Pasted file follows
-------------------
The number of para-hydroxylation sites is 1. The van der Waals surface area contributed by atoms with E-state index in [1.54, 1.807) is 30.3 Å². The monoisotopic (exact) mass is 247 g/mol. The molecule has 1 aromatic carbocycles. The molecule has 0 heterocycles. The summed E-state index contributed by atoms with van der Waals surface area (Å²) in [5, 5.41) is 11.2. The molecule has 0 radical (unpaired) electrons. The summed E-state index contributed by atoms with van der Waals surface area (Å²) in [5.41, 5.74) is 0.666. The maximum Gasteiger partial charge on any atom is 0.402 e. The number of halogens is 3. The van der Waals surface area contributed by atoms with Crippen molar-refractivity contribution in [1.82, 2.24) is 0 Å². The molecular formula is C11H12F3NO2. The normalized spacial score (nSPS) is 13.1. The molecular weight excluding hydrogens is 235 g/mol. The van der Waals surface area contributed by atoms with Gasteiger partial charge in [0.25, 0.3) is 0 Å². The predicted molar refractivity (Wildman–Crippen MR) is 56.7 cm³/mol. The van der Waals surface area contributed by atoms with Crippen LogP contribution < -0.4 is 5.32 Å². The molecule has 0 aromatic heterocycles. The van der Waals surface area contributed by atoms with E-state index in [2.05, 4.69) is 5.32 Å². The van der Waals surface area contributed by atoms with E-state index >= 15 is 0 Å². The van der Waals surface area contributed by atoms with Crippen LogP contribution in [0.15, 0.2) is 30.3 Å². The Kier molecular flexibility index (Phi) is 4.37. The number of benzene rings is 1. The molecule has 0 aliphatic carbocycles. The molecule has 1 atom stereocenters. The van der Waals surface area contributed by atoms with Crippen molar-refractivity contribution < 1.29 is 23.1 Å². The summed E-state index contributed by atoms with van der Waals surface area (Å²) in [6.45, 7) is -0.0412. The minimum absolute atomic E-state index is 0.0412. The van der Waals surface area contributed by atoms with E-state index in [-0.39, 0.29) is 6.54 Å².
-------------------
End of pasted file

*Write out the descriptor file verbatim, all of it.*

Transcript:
The number of para-hydroxylation sites is 1. The van der Waals surface area contributed by atoms with E-state index in [1.54, 1.807) is 30.3 Å². The monoisotopic (exact) mass is 247 g/mol. The molecule has 1 aromatic carbocycles. The molecule has 0 heterocycles. The summed E-state index contributed by atoms with van der Waals surface area (Å²) in [5, 5.41) is 11.2. The molecule has 0 radical (unpaired) electrons. The summed E-state index contributed by atoms with van der Waals surface area (Å²) in [5.41, 5.74) is 0.666. The maximum Gasteiger partial charge on any atom is 0.402 e. The number of halogens is 3. The van der Waals surface area contributed by atoms with Crippen molar-refractivity contribution in [1.82, 2.24) is 0 Å². The molecular formula is C11H12F3NO2. The normalized spacial score (nSPS) is 13.1. The molecular weight excluding hydrogens is 235 g/mol. The van der Waals surface area contributed by atoms with Gasteiger partial charge in [0.25, 0.3) is 0 Å². The predicted molar refractivity (Wildman–Crippen MR) is 56.7 cm³/mol. The van der Waals surface area contributed by atoms with Crippen LogP contribution < -0.4 is 5.32 Å². The molecule has 0 aromatic heterocycles. The van der Waals surface area contributed by atoms with E-state index in [2.05, 4.69) is 5.32 Å². The van der Waals surface area contributed by atoms with E-state index >= 15 is 0 Å². The van der Waals surface area contributed by atoms with Crippen LogP contribution in [0.15, 0.2) is 30.3 Å². The Kier molecular flexibility index (Phi) is 4.37. The number of benzene rings is 1. The molecule has 0 aliphatic carbocycles. The molecule has 1 atom stereocenters. The van der Waals surface area contributed by atoms with Crippen molar-refractivity contribution < 1.29 is 23.1 Å². The summed E-state index contributed by atoms with van der Waals surface area (Å²) in [6.45, 7) is -0.0412. The minimum absolute atomic E-state index is 0.0412. The van der Waals surface area contributed by atoms with E-state index in [-0.39, 0.29) is 6.54 Å².